Use the tco package to perform factorial calculations through tail call optimization

I try to use the tco package [1] to perform factorial calculations through tail call optimization, as follows:

from tco import *

def factorial(n, k, self=None):
    return self(n-1, k*n) if n > 1 else k


The above code works, but the following one doesn’t:

from tco import *

def factorial(n, k):
    return factorial(n-1, k*n) if n > 1 else k


When I run it, the following error will be triggered:

File "/home/werner/", line 12, in <module>
File "/home/werner/.pyenv/versions/datasci/lib/python3.9/site-packages/tco/", line 41, in __call__
  return f(*args)
File "/home/werner/.pyenv/versions/datasci/lib/python3.9/site-packages/tco/", line 86, in <lambda>
  f(*args, self=kself, **dict(zip(keys, conts)))) (*k)

builtins.TypeError: factorial() got an unexpected keyword argument 'self'

I’m not so familiar with decorator. Any hints/explanation will be highly appreciated.

[1] GitHub - baruchel/tco: Tail Call Optimization for Python


You should read the documentation for the tco package:

Your second example fails because the with_continuations decorator
requires the function to use a parameter called “self”. The
documentation says:

“The self keyword is mandatory for all decorated functions; it can be
used in the body of the function for a tail-recursive call.”

If you leave out the self keyword, the with_continuations decorator will
fail when you call the function.

You cannot use the with_continuations decorator on any arbitrary
function. It must be used with functions that are written in
continuation-passing style (CPS), and it must use self as the
continuation parameter. These are hard requirements.

Continuations are an advanced, and complex, technique from functional
programming style, and it is difficult to find a good explanation for
how they work aimed at beginners.

If anyone knows of a good explanation of CPS aimed at beginners, one
that doesn’t just sketch a vague, handwavy explanation and then leave
four fifths of the details to “fun exercises” like re-writing the
node.js server code to make it work (!!!), I would appreciate the link.

Do you mean the explanation from this linked article is a good explanation of CPS aimed at beginners?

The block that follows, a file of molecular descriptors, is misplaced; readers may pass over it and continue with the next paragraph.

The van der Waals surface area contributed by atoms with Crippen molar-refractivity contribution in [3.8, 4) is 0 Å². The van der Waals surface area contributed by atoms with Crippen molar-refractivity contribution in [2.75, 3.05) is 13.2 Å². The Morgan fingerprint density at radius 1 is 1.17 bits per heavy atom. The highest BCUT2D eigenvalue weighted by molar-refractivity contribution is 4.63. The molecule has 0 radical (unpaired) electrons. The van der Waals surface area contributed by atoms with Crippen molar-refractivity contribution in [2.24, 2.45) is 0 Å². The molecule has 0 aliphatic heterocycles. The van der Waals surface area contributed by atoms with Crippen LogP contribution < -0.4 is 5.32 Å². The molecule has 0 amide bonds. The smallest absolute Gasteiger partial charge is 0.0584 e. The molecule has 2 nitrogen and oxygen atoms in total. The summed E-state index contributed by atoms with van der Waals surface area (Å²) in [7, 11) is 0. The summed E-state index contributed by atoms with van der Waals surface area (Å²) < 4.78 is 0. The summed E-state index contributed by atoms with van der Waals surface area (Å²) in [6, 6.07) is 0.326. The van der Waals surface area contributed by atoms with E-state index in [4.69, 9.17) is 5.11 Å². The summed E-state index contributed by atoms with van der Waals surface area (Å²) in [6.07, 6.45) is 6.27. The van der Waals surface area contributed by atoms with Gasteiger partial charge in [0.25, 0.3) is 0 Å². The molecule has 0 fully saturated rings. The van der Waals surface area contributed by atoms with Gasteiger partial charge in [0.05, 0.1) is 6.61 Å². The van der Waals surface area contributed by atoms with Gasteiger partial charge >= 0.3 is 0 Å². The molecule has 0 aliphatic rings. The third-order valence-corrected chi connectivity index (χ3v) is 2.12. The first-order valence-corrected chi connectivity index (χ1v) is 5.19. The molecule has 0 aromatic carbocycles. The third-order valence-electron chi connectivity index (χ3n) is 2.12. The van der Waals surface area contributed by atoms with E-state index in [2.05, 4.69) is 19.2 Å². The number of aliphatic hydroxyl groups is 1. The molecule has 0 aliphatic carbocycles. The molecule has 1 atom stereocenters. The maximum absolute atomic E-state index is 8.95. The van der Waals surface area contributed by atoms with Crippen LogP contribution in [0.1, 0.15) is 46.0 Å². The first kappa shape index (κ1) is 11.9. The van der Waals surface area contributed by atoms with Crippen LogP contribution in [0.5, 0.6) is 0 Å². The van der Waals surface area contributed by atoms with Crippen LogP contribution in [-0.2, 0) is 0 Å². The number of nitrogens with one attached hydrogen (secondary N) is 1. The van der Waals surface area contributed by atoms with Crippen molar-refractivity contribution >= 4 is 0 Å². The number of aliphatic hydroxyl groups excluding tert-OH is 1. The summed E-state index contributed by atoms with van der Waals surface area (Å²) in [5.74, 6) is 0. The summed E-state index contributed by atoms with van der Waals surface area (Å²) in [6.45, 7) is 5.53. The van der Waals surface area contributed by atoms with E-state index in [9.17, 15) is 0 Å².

No. The linked article is another example of a bad explanation of CPS
aimed at beginners.

But don’t take my word for it, read it. Maybe it will make more sense to
you than it makes to me.

If so, why you still said: “I would appreciate the link”?

Thank you again. I really learned something from the linked article, say the idea implied in the following code snippet:

function fact(n,ret) {
  if (n == 0)
    ret(1) ;
    fact(n-1, function (t0) {
     ret(n * t0) }) ;

And, to "use" the function, we pass it a callback:
fact (5, function (n) { 
  console.log(n) ; // Prints 120 in Firebug.

But BTW, I want to find a convenient REPL for javascript, just like ipython I use for python, but still I can’t such a powerful can convenient one. Do you have any recommendations?


I said I would appreciate the link because I would like to read a good,

basic, simple explanation of CPS suitable for beginners. If you have a

link to a good, basic, simple explanation, I would like to see a link to

that explanation.

All the explanations I have read are not good, basic or simple.

As for a convenient REPL for Javascript:

If you find one you like, let us know.

The following one is wonderful and support so many languages including javascript, but it must be used online:

And it also supplies a free plan for starter level which is enough for testing and learning:

Another possibility is to use Emacs for JavaScript development. I found the following great guidelines: